New all-boys free school in Penge causes a stir with ‘eyesore tower block’ concerns

By Kiro Evans, local democracy reporter

A new all-boys free school is facing a backlash after residents have said they don’t want a “tower block on their doorstep”.

Proposals for a new school in Penge have caused a stir after concerns have been raised that it will become an eyesore and create traffic problems.

But supporters insist it will create much-needed school places for children and stop them having to travel hours to get to the classroom.

The issue came to a head at last night’s Children, Families and Education Scrutiny Committee in Bromley, after the opposition attempted to halt plans to move forward with the development.

Labour claimed that while they supported a new school in principle, they believed it had to be the “right fit”, with Cllr Simon Jeal arguing that residents feared a “tower block on their doorstep”.

One resident Mick, who attended the meeting, said: “It’s going to be dangerous for kids who come and go. There’s very little parking in the area already. And two or three times a day there will be traffic chaos, which won’t help anyone.

“A smaller school, fine. But depending on where they build it, and if it’s going to be a tower block, lighting will possibly be an issue.

“A school of that size will cause enormous disruption. A school 60 per cent that size will be less [disruption], but I understand the need for a school. I don’t think there’s a need for a thousand-strong secondary school there, especially if it’s all boys.”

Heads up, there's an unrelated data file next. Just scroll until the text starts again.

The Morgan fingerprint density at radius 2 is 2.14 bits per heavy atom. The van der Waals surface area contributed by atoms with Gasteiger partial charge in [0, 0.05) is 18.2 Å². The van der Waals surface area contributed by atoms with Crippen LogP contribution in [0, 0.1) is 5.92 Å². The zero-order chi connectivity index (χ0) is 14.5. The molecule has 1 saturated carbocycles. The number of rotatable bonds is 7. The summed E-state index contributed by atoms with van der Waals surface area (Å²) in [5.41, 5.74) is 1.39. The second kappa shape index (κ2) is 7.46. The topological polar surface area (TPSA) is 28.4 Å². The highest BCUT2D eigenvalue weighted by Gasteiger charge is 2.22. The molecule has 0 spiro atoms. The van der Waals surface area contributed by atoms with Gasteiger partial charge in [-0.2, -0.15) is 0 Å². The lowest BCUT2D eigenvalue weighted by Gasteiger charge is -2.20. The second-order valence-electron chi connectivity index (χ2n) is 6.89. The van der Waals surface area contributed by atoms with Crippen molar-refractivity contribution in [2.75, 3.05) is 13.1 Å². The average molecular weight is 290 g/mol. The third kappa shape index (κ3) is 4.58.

“They talk about it being for the London Borough of Bromley, and I understand children from anywhere have a right to go to any school, but have they actually done their sums on how many kids will be coming in from Lewisham and Croydon? I’m not sure that Bromley residents will be getting complete value for money.”

Andrew Sands, 55, said: “They don’t seem to be taking proper account of residents’ views and there was a lack of transparency from the start.

“They seem to be railroading it [through]. There’s a lack of respect.”

Cllr Kevin Brooks told the Local Democracy Reporting Service it would cause a “real problem for traffic.”

He said: “I think it’s important to say we absolutely support a school. We need a place in the north of the borough which has been neglected. We don’t want our kids having to travel an hour a day to get to school and we would support the council 100 per cent in that.

“All we’re saying is it’s got to be the right fit, and there’s got to be a balance between making sure we have enough places for our children and making sure the amenities of our residents are not affected to a huge extent.”

Conservative councillor Graham Arthur told the council meeting he did not understand the timing of Labour’s objections.

He said: “We all agree that children in that part of the borough should not be sent out of the borough to be educated. We should educate them in our own borough.

“If you look at the terms of the recommendations the executive has approved, I don’t understand specifically what part of that is being called in.”

It is not yet clear when planning proposals will come before Bromley Council for the new free school after the executive gave the plan the green light in September.

A report from last year warned of a growth in demand for secondary school places in the South London borough due to an increase in Bromley’s school-age population since 2010.

The areas of Hayes, West Wickham and Central Bromley had seen the most growth, according to the report.



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